Much information for this article was found at link below:

There are many people that assume the ocean will dilute fuckyoushima radiation, a secret 1955 U.S. government report concluded that the ocean may not dilute radiation from nuclear accidents as many hoped it would. They have concluded that there could be occurrences of highly-concentrated radiation.

While there will be a measurable increase in radioactive materials, it has been stated that they will be far below the safety levels that have became the standard that the World Heath Organization has set. So there are really no immediate concerns for the populations of the World. So we really have no concern although there is still the problem of Japan dumping huge amounts of radiation into the ocean every single day.

I recently have came across articles that should give us all a hope of combating this problem. Link below:


Finally, now I don’t have to watch so many movies or so much TV programming!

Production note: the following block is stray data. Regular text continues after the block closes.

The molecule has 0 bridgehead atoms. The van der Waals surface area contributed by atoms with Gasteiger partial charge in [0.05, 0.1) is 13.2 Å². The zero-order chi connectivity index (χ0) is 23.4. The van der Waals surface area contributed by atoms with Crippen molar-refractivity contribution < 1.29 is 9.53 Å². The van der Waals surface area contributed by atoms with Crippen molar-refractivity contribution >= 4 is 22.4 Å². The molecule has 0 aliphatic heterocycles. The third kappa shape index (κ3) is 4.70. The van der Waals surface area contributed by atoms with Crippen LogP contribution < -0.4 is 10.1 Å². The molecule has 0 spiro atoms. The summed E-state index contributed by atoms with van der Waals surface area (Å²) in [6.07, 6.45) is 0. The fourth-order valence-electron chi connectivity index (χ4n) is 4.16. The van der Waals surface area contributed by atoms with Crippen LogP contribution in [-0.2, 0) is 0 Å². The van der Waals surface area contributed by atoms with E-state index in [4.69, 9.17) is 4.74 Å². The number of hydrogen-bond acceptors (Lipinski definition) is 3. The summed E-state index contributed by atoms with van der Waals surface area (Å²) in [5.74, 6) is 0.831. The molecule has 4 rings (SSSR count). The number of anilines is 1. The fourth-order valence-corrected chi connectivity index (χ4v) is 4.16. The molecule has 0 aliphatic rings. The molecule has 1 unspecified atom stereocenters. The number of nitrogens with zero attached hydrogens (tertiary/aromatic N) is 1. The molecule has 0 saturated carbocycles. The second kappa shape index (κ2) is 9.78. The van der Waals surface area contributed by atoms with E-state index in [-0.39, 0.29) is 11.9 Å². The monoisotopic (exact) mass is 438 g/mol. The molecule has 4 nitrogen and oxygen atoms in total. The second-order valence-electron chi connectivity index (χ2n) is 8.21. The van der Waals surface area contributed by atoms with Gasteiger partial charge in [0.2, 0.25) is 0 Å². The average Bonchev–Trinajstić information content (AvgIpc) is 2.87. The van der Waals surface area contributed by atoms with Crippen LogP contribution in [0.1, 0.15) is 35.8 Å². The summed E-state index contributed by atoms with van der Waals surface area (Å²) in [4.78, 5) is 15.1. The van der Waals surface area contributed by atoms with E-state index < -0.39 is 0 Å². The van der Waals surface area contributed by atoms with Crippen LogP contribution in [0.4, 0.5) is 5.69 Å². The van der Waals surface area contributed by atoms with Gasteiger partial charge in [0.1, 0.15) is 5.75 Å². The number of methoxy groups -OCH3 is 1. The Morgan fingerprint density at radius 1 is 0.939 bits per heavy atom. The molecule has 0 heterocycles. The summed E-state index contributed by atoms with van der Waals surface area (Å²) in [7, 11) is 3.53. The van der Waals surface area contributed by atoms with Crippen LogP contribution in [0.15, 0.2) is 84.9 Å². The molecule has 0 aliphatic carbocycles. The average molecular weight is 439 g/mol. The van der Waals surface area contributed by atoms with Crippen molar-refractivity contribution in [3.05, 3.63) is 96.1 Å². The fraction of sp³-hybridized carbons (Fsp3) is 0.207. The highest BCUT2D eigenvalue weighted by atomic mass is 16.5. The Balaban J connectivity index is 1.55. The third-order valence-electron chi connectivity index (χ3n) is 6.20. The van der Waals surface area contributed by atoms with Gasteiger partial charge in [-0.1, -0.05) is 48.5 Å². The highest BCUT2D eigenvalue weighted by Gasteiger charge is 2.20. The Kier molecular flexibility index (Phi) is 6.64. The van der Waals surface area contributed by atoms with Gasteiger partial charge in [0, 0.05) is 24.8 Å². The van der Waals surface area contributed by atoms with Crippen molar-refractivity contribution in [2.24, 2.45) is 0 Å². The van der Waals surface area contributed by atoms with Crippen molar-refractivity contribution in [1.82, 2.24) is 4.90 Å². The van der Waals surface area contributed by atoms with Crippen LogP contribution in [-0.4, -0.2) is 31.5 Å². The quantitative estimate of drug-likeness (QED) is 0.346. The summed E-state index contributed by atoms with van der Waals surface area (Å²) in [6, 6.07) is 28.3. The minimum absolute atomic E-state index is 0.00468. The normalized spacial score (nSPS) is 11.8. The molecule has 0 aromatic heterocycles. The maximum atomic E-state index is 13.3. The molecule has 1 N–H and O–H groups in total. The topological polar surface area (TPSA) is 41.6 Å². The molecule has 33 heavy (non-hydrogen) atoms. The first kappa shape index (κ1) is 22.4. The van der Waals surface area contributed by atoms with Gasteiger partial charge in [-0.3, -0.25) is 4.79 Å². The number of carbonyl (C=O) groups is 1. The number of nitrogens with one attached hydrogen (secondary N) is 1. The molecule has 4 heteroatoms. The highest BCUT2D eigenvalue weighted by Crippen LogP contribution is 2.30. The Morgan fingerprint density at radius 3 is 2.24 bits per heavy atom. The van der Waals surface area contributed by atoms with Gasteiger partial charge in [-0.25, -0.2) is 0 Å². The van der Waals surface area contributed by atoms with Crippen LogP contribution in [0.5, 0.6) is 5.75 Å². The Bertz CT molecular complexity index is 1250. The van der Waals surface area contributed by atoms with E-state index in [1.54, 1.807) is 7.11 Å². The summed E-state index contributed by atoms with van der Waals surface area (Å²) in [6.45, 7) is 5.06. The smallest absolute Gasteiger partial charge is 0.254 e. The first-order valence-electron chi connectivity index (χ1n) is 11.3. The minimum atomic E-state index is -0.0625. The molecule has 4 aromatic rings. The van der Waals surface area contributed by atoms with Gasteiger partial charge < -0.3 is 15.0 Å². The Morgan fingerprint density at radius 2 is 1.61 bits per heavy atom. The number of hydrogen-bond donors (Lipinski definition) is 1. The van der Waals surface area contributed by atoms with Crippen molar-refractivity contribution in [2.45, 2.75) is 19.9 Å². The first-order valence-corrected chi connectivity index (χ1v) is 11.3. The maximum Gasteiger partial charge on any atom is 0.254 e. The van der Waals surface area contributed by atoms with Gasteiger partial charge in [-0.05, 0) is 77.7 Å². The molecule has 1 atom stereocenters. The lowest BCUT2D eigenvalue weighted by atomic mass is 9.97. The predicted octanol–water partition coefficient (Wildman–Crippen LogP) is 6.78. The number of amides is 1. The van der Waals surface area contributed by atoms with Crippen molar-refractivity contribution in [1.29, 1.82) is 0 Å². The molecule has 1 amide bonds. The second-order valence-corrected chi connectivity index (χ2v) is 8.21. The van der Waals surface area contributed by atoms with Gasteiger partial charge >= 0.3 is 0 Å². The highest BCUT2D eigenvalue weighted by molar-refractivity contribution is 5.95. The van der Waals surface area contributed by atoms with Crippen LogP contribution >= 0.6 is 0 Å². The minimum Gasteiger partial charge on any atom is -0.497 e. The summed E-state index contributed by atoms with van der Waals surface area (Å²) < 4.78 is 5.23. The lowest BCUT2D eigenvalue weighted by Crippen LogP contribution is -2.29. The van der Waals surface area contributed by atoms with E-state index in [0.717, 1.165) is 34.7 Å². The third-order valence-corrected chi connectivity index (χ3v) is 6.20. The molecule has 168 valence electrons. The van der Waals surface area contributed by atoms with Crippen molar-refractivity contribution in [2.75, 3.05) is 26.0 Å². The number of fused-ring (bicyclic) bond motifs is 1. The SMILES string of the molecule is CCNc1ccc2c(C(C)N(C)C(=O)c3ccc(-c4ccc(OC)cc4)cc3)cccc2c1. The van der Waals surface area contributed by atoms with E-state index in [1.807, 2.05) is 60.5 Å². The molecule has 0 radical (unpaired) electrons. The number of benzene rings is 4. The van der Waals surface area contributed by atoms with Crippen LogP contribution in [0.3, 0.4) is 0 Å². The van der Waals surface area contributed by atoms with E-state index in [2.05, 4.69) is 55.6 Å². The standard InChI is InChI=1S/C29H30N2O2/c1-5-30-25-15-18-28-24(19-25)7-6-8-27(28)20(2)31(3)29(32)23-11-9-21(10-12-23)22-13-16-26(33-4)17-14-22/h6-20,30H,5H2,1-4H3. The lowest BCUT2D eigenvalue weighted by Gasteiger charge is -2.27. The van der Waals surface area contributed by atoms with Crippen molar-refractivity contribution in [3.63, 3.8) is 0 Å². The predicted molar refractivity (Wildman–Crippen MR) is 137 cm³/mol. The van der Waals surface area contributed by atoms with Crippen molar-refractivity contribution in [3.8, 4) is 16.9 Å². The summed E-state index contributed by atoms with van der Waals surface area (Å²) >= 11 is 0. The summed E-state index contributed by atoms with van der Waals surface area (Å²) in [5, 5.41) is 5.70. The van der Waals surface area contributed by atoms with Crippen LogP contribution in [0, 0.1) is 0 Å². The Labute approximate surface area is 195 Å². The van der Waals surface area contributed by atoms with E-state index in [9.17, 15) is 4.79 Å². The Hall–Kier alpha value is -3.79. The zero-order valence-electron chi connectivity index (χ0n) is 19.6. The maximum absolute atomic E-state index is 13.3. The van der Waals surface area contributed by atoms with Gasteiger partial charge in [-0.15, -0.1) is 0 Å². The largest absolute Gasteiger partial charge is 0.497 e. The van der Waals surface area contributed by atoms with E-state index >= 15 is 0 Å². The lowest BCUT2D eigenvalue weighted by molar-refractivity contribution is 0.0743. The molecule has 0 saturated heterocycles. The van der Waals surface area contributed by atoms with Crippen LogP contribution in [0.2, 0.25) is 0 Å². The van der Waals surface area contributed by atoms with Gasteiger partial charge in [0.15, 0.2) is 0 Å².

It sounds like something out of a film, but scientists may have discovered a way to make you smarter – by reverting the brain to a “plastic” child-like state.

Researchers at Stanford University experimented by interfering with PirB, a protein expressed in animal brain cells that allows skills to be recalled but which also hampers the ability to learn new skills, and realised they could disrupt the receptor’s regular function, allowing the brain to make faster connections.

By doing so, Professor Carla Shatz and her colleagues, Dr. David Bochner and Richard Sapp, found that their test subjects – animals – were better able to adapt to using only one eye, compared to animals that did not have the PirB molecule supressed.

In repressing the protein to a “plastic” state – which is a technical term that implies the ability to adapt to new conditions – Professor Shatz saw that at least one part of the brain became more malleable and could more easily recover from damage, rewire itself and learn new skills – in effect making a person smarter.

Neuroplasticity, which occurs in the brain under two primary conditions, describes how experiences reorganise neural pathways in the brain – or what happens when we learn something new (like a skill) or memorise information.




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